It’s May! We’re nearing the halfway point of the year and in the month of May, Canada celebrates reading in a big way. From April 30 to May 8, Reading Town PEI has a whole week of activities focused on increasing literacy through reading. Activities are slated island-wide, at which authors will interact with audiences and a great deal of reading will be done in public places in groups large and small. I think one of the nicest ideas spurred by this Canada-wide incentive is the Tiny Lending Libraries project. Tiny Libraries are small boxes, anywhere from the size of a large mailbox to old refrigerators where readers can take books and return books for free. Everyone is encouraged to share books they’ve read and would like others to enjoy by putting them in these little libraries. They’re open 24 hours and can be found in various places throughout the city.
Reading is a skill that is often overlooked and underrated. Nearly everything we do involves reading and understanding what is written–whether it is in words, symbols, signs, or ciphers–the basic skill is the same. We need to recognize symbols (letters are, after all, symbols) and decipher their meanings. Deciphering meaning occurs on several levels, the most elementary of which is to recognize the symbols. When we recognize letters, we eventually learn to read words, then sentences. Reading does not end with understanding the words in the sentences. Put together, the sentences have meanings beyond the words. Words can also mean more than one thing, and again, when put together in different ways, can mean different things. Because of the complexity of language, reading comprehension is classified into 4 or 5 levels, depending on your resource. Most people think that if they can read the words and identify basic information presented in a text, they can get by. In fact, while the meaning of “literacy” is the ability to read and write, as a statistical measure, it merely meant the ability to read and write one’s name, which was all that was required on any legal form. We know, however, that literacy has to progress beyond the mere ability to read and write on a Literal level–recognizing information stated outright. Schooling helps students achieve literacy on an Inferential level, which means they are able to make predictions and understand sequence and settings. At the very least, these two levels are necessary for anyone to function in the most basic way. Higher academic achievement, however, cannot be attained without at least Evaluative comprehension–the ability to judge texts based on fact or opinion, as well as determine cause and effect, validity, appropriateness, or comparisons. The appreciation of literature in all its splendor requires Applied comprehension, which allows readers to understand a text according to the author’s language, imagery, style, purpose, and values. Only when readers are able to understand and appreciate literature at the deepest level of comprehension can they truly appreciate the writer’s skill. Suffice it to say the writer must be adept at all levels of comprehension to write works that require the deepest thought. Thus is pulp fiction separated from classical literature.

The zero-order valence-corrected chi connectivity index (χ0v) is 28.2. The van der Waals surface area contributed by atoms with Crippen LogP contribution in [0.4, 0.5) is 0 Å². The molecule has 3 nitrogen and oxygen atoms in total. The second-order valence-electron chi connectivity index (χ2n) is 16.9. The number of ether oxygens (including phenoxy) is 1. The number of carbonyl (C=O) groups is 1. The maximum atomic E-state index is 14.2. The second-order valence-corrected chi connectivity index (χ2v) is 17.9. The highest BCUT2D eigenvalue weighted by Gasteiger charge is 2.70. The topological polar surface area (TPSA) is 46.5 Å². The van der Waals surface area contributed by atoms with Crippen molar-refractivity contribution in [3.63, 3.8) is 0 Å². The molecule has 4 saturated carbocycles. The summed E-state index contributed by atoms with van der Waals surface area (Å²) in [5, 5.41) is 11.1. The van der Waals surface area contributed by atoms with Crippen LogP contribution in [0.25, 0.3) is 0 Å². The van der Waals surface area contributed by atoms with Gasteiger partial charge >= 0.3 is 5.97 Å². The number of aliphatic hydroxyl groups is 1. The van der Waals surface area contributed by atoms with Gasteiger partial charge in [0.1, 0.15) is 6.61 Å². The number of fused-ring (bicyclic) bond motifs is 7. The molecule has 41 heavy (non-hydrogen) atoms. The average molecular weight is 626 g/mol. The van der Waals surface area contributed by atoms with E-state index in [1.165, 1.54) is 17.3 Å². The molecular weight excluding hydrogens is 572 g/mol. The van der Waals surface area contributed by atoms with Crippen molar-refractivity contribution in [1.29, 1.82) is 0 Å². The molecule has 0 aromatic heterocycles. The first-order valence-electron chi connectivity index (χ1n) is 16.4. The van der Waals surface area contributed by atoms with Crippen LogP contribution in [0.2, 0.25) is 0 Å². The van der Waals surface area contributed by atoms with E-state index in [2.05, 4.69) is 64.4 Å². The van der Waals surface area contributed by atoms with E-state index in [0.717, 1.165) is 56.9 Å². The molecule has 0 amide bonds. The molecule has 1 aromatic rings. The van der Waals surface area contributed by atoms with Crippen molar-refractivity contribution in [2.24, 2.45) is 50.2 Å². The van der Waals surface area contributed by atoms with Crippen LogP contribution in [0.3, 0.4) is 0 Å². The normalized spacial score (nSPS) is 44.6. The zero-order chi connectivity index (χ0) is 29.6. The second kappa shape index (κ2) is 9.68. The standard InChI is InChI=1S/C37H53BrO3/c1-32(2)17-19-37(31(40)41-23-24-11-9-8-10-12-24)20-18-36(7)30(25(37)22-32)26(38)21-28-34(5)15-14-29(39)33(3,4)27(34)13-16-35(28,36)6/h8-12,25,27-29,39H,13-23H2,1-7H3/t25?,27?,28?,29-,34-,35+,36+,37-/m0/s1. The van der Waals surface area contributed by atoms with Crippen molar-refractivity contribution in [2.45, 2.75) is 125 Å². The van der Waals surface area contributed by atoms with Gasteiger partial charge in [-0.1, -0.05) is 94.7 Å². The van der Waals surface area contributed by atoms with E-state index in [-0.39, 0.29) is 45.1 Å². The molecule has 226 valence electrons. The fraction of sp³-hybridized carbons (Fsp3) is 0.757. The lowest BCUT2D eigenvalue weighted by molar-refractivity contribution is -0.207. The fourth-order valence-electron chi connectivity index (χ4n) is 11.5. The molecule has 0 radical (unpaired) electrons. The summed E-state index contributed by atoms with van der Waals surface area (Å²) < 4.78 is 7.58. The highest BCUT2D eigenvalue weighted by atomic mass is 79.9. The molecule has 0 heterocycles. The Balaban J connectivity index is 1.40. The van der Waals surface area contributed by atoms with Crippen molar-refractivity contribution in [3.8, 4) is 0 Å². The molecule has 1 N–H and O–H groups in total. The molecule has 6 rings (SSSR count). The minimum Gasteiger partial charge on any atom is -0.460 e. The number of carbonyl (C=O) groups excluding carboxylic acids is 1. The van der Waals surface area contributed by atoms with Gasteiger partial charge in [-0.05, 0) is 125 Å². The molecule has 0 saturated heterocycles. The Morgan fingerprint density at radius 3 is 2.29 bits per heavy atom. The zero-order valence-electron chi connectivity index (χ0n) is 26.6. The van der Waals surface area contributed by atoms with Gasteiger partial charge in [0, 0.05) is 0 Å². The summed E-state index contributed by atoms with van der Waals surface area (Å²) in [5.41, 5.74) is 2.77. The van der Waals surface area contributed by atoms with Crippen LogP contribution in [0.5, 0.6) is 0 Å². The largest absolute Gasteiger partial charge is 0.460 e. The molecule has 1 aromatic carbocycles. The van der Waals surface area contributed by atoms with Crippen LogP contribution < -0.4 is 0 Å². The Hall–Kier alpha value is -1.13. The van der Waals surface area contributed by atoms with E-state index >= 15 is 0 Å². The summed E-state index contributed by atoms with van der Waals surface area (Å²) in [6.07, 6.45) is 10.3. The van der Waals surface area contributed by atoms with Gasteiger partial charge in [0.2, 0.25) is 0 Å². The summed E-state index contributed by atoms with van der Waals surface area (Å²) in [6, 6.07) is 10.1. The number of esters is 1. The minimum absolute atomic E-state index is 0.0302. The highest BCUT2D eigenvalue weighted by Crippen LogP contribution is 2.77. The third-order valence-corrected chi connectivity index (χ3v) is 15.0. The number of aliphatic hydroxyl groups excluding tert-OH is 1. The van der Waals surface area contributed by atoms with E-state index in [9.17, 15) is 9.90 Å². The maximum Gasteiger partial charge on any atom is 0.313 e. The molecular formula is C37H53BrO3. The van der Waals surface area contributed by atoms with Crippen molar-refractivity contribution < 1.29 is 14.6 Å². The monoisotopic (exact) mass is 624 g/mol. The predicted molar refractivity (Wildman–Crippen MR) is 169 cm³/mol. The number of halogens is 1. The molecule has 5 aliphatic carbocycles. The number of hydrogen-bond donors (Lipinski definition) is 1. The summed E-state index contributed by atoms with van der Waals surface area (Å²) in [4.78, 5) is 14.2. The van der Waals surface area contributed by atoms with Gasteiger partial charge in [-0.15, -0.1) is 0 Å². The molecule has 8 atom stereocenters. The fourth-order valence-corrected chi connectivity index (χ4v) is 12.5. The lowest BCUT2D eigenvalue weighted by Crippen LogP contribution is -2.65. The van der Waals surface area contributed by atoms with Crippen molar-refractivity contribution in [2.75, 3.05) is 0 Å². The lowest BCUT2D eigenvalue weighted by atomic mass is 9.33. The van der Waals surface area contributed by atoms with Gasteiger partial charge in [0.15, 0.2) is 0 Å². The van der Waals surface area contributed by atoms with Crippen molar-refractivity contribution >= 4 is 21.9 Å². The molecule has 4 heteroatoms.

On another note, one of the projects for Reading Town PEI is ISLAND POEMS 2, a joint effort of the PEI Writers’ Guild, this town is small, and Peake Street Studio: the Writers’ Guild supplies original poetry from island writers, which are passed on to artists who interpret the poetry through their art. The resulting poems and artwork will be exhibited through the month May at the Farmer’s Market Art Gallery from April 30. I have a painting included in the exhibit and hope you find time to visit!